NASA Unveils Crusty Brown Martian Hole, Possibly Alien Filled.

Until recently, we thought Mars was only populated by Earth robots...

However, a recent discovery on the barren surface of Mars has space enthusiasts tingling at the thought of alien life.

With the discovery of this surprise Mars hole, scientists are fascinated at the possibility of it housing forms of life. 

 Although it was discovered in 2011 by the Mars Reconnaissance Orbiter (MRO), the yawning cavernous hole has been relatively unexplored, until now.

Mars Reconnaissance Orbiter discovered the Mars hole in 2011

Upon sharing as NASA's Astronomy Picture of the Day, the common man/woman has been fascinated by the deep Mars hole. 

The HiRISE instrument aboard the MRO does not show representative colour, so we can not observe gradients of elevation and depth well.

With representative colour showing the hole, NASA has discovered that it indeed opens up to a large cavernous chamber about 35m across and 20m deep situated at the bottom of a bowl-like crater.

The Mars hole is situated at the bottom of a bowl like crater

The hole is of particular interest as the interior chamber is protected from the many harsh environmental impacts that ravage the surface, like sandstorms for months on end.

For one, chamber such as this can house life from severe radiation on the surface

This creates a safe haven for the possibility of life.

NASA is now scrambling to assemble spacecraft and robots to venture into the depths of the brown mystery hole. 

NASA is producing new robots to explore the mystery hole on Mars' surface.

Scientists believe that the hole - situated on the slopes of the Pavonis Mons volcano - is a lava tube skylight that has leaked lava to the surface in the past and left an empty sanctuary for potential life in its wake.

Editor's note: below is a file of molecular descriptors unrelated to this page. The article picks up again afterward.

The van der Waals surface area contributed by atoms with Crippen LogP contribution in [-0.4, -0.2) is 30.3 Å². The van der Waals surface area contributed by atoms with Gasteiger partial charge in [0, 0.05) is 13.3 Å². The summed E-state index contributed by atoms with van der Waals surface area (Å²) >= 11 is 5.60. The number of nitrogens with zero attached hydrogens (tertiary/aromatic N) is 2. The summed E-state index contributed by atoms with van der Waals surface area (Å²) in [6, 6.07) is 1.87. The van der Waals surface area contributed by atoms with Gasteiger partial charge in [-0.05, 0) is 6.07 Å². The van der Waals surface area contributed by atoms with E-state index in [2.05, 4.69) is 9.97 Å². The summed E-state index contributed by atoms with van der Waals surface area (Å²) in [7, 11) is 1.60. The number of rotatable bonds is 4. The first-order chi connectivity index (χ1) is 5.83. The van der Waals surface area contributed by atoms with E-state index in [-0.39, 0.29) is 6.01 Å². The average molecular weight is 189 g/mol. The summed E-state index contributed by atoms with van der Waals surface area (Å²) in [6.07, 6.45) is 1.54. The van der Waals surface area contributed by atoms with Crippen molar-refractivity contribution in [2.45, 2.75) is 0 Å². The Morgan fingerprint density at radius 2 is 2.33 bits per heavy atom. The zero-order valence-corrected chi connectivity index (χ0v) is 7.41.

The delining slope around the opening is confusing space personnel as it does not match an impact crater. Best estimates say that the hole was much larger and deeper but the soil has begun to fill the cavern over time.

A digital terrain map has shown how much debris and soil has fallen in over time and the rubble within the chamber is at least 62 metres deep, meaning the chamber's depth was at least 90m deep at one point in time. 

A colony on Mars can begin from a hole that can provide protection from the harsh environment

 Lava tube skylights are of particular interest to scientists not only for their potential for life but for human explorers to seek refuge or even start a colony or research base. 

What do you think is inside the mystery hole on Mars' crusty brown surface?

Would you fill it with humans?

Let us know in comments and share with a friend as we thrust into the deep unknown!
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